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Overview of Wikibase support

Wikibase is free software (a set of MediaWiki extensions) used by many organizations around the world to store and publish Linked Open Data. Wikibase is the software behind Wikidata, a free, multilingual collaborative knowledge base and a sister project of Wikipedia. Wikidata offers structured data about the world and can be edited by anyone. Wikibase also powers structured data on Wikimedia Commons, the media repository of Wikipedia.

OpenRefine provides powerful ways to both pull data from a Wikibase (including Wikidata and Wikimedia Commons) and to add data to it.

OpenRefine's Wikibase integration is provided by an extension which is available by default in OpenRefine. In this page, we present the functionalities for Wikidata and Wikimedia Commons, but any Wikibase instance can be connected to OpenRefine to obtain a similar integration.

Editing Wikidata with OpenRefine

As a user-maintained data source, Wikidata can be edited by anyone. OpenRefine makes it simple to upload information in bulk. You simply need to get your information into the correct format, and ensure that it is new (not redundant to information already on Wikidata) and does not conflict with existing Wikidata information.

You do not need a Wikidata account to reconcile your local OpenRefine project to Wikidata, but to upload your cleaned dataset to Wikidata, you will need an autoconfirmed account, and you must authorize OpenRefine with that account.

Wikidata is built by creating entities (such as people, organizations, or places, identified with unique numbers starting with Q), defining properties (unique numbers starting with P), and using properties to define relationships between entities (a Q has a property P, with a value of another Q).

For example, you may wish to create entities for local authors and the books they've set in your community. Each writer will be an entity with the occupation author (Q482980), each book will be an entity with the property “instance of” (P31) linking it to a class such as literary work (Q7725634), and books will be related to authors through a property author (P50). Books can have places where they are set, with the property narrative location (P840).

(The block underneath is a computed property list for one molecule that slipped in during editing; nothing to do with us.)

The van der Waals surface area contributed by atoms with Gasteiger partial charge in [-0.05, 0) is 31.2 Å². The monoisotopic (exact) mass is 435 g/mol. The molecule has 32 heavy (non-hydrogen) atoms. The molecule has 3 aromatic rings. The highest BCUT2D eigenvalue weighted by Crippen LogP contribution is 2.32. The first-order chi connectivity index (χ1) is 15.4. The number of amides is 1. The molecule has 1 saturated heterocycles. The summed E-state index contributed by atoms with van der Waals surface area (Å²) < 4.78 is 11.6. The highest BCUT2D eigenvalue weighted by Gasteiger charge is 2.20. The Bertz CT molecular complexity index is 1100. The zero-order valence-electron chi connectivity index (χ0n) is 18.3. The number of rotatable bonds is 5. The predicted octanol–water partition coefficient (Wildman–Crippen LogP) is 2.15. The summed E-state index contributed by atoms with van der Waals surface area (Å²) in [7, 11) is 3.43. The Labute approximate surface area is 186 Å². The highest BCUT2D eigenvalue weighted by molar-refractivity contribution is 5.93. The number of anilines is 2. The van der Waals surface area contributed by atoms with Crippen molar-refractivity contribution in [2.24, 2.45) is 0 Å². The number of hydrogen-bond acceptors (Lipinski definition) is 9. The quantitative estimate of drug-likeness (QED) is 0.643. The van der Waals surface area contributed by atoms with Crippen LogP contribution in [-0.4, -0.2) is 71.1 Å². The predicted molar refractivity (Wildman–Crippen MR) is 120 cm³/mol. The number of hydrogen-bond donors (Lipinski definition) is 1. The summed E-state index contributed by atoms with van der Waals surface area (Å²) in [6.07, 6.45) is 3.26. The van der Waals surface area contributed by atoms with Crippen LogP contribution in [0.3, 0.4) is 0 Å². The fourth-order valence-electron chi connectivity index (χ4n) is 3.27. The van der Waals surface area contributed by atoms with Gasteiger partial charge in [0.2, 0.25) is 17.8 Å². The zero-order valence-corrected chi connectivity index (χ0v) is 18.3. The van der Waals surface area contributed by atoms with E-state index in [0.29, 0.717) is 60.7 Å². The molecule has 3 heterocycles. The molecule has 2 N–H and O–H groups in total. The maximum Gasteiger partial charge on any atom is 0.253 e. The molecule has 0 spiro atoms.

To do this with OpenRefine, you'll need a column of publication titles that you have reconciled (and create new items where needed); each publication will have one or more locations in a “setting” column, which is also reconciled to municipalities or regions where they exist (and create new items where needed). Then you can add those new relationships, and create new entities for authors, books, and places where needed. You do not need columns for properties; those are defined later, in the creation of your schema.

There is a list of tutorials and walkthroughs on Wikidata that will allow you to see the full process. You can save your schemas and drafts in OpenRefine, and your progress stays in draft until you are ready to upload it to Wikidata.

Batches of edits to Wikidata that are created with OpenRefine can be undone. You can test out the uploading process by reconciling to several “sandbox” entities created specifically for drafting edits and learning about Wikidata:

If you upload edits that are redundant (that is, all the statements you want to make have already been made), nothing will happen. If you upload edits that conflict with existing information (such as a different birthdate than one already in Wikidata), it will be added as a second statement. OpenRefine produces no warnings as to whether your data replicates or conflicts with existing Wikidata elements.